The Netherlands, an outsider's view.

The Netherlands, an outsider's view.

ART

Belarusian contemporary artists unite in their fight for democracy

Source: Chrysalis Magazine | Poster by Darya Trublina 

Despite the dozens of people who have been reported as missing, the many journalists injured or detained and the scores of students  arrested, Belarusians continue to take the streets of Minsk to demonstrate against the alleged electoral fraud perpetrated by President Lukashenko to retain power. To date, Belarus remains a country in turmoil and the picture does not seem to improve as the days go by.

Source: Telegram channel “Photographers against

 

The magazine and contemporary art collective Chrysalis Magazine tells us about the direct experiences of various artists, including photographers, video-makers and illustrators, involved in the current upheaval.

Beyond the obvious social changes, the artistic landscape of Belarus has been radically altered in the last two weeks. Belarusian visual artists have not shied away from the struggle for democracy. On the contrary, they seem to be more politically active than ever.

There has never been political art in Belarus”, Nadzeya Makeyeva, an editor of Chrysalis Magazine, told 31mag. “After the results of the elections, Belarusian society – including the artistic community – shuddered and literally ‘exploded’”.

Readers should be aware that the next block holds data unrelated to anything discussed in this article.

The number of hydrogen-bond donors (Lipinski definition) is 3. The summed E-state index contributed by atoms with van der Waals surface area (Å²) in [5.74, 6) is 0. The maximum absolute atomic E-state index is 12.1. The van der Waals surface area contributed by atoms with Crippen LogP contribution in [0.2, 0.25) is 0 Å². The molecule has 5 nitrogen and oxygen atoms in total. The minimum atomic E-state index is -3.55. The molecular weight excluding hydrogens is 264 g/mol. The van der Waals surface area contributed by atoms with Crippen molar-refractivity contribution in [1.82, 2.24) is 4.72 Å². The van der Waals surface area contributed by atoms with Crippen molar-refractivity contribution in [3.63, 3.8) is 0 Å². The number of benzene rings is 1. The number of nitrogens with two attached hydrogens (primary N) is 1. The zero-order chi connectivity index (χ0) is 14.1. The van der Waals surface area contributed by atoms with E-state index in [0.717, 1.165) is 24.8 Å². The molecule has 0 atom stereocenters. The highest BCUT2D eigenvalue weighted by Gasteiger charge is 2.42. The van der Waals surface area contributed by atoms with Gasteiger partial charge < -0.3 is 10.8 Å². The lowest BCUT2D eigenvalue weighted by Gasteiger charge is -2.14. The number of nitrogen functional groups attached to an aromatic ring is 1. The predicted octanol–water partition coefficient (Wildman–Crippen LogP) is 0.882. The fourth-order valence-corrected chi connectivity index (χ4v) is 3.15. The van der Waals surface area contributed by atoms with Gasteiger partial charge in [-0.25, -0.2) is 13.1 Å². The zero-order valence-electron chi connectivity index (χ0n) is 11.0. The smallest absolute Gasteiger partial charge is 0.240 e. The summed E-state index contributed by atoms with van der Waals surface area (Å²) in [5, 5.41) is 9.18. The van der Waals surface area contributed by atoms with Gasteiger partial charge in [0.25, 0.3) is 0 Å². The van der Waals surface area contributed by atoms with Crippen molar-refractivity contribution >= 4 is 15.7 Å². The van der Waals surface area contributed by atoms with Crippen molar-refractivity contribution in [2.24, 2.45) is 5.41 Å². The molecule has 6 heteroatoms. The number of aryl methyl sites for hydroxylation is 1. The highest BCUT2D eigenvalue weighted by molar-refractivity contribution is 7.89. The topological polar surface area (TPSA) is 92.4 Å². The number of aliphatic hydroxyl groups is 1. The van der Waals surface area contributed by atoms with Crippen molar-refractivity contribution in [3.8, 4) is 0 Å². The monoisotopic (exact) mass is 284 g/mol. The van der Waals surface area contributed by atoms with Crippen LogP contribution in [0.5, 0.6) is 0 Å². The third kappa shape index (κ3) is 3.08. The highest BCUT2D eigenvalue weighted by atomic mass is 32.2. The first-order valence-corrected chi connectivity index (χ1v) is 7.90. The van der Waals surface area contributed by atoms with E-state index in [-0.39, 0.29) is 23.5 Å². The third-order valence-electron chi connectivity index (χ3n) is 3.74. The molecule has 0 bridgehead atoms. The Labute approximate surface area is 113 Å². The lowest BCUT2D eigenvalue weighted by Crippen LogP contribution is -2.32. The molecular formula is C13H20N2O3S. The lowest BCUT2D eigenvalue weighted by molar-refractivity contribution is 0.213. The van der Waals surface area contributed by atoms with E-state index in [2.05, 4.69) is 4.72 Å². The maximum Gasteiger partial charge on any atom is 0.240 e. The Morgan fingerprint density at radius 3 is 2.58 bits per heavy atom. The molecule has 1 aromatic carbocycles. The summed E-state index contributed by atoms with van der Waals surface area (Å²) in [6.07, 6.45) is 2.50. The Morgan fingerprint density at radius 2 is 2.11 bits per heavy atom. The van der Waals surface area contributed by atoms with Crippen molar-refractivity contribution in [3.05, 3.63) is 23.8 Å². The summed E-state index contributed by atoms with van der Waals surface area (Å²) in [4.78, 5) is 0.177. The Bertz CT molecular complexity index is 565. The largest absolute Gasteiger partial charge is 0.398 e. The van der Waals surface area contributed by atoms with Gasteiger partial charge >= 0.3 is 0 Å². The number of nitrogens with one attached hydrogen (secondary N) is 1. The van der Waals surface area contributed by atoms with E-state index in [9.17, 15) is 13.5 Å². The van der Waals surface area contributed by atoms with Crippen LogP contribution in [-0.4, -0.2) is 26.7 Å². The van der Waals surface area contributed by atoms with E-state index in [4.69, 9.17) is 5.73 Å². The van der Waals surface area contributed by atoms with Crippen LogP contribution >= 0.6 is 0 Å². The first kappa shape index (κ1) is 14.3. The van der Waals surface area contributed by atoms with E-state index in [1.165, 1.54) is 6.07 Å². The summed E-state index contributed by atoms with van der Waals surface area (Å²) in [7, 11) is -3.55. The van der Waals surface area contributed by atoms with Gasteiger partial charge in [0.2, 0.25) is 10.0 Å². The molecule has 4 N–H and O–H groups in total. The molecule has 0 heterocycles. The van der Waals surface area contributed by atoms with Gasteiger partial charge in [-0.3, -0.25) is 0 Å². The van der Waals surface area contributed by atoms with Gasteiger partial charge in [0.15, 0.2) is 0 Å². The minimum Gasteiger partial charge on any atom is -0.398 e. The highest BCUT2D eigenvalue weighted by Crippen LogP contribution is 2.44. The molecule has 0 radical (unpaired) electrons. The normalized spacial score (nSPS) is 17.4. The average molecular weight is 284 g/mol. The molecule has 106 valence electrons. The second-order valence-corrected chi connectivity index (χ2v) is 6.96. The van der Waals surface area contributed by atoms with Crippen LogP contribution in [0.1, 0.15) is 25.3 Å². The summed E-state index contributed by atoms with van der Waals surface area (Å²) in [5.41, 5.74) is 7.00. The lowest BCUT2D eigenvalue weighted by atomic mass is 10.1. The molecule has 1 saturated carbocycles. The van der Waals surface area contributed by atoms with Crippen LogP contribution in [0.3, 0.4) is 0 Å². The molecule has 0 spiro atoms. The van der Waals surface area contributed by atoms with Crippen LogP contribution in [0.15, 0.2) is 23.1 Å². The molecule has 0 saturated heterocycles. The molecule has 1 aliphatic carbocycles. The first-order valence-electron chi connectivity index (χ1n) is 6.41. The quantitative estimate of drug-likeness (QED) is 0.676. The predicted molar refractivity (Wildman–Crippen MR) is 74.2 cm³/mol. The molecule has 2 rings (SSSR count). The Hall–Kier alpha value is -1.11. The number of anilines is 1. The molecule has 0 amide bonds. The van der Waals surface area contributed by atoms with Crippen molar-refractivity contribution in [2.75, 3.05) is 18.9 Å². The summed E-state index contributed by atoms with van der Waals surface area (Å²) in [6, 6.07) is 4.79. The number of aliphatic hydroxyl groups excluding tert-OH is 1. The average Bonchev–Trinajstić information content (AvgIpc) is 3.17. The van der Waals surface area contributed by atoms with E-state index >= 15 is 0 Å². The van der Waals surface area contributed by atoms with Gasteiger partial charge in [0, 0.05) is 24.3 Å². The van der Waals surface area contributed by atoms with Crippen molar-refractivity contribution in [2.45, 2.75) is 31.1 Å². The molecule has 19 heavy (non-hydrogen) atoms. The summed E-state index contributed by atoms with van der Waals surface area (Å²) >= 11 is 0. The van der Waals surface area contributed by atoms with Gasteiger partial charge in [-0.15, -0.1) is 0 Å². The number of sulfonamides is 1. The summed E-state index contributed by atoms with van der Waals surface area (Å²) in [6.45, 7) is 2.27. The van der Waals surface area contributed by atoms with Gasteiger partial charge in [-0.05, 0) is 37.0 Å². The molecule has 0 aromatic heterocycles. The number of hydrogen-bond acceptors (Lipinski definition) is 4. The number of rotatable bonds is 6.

In the weeks since August 9th, one has seen little trace of the utter lack of artists’ political engagement which has long characterised Belarus compared to its European neighbours.

Stifling Censorship

Censorship makes art different in the Republic of Belarus. Art is accepted as long as it does not raise social, political and economic issues that conflict with the narrative of Lukashenko’s ‘regime’ – dubbed “the last dictatorship of Europe”.

“Just like EU countries, we also have great artists and good academies”, says Nadzaya. “But works that cover sensitive issues about the state structures and organisations simply do not reach the public: they are removed from exhibitions and are never nominated for awards”.

“Over the years I have repeatedly observed how an artist’s freedom of expression is limited. State galleries and museums, as well as the media, are in some way compromised”, says Valeria Lemeshevskaya, a Belarusian artist, videographer and editor of Chrysalis magazine.

In the country there are few subsidies for artists and most art spaces belong to the state. The Belarusian Union of Artists has access to some government funding, but admission is restricted. “This organisation is somewhat partial, similar to its predecessor from the Soviet Union”, Nadzeya told 31mag.

According to activist-artist Serge Shabohin, “contemporary Belarusian art leads a partisan life, but imperceptibly in parallel with official culture”. Indeed, “those few authors who dared to talk about political issues did so cautiously and using metaphors”, says Nadzeya.

“And no one is surprised in the event of a boycott or an aggressive reaction to a political work”, she continued.

A new generation of artists

Nonetheless, private galleries which are emerging in the capital. These galleries dare to go further, to experiment, to exhibit provocative works and to promote emerging and alternative artists.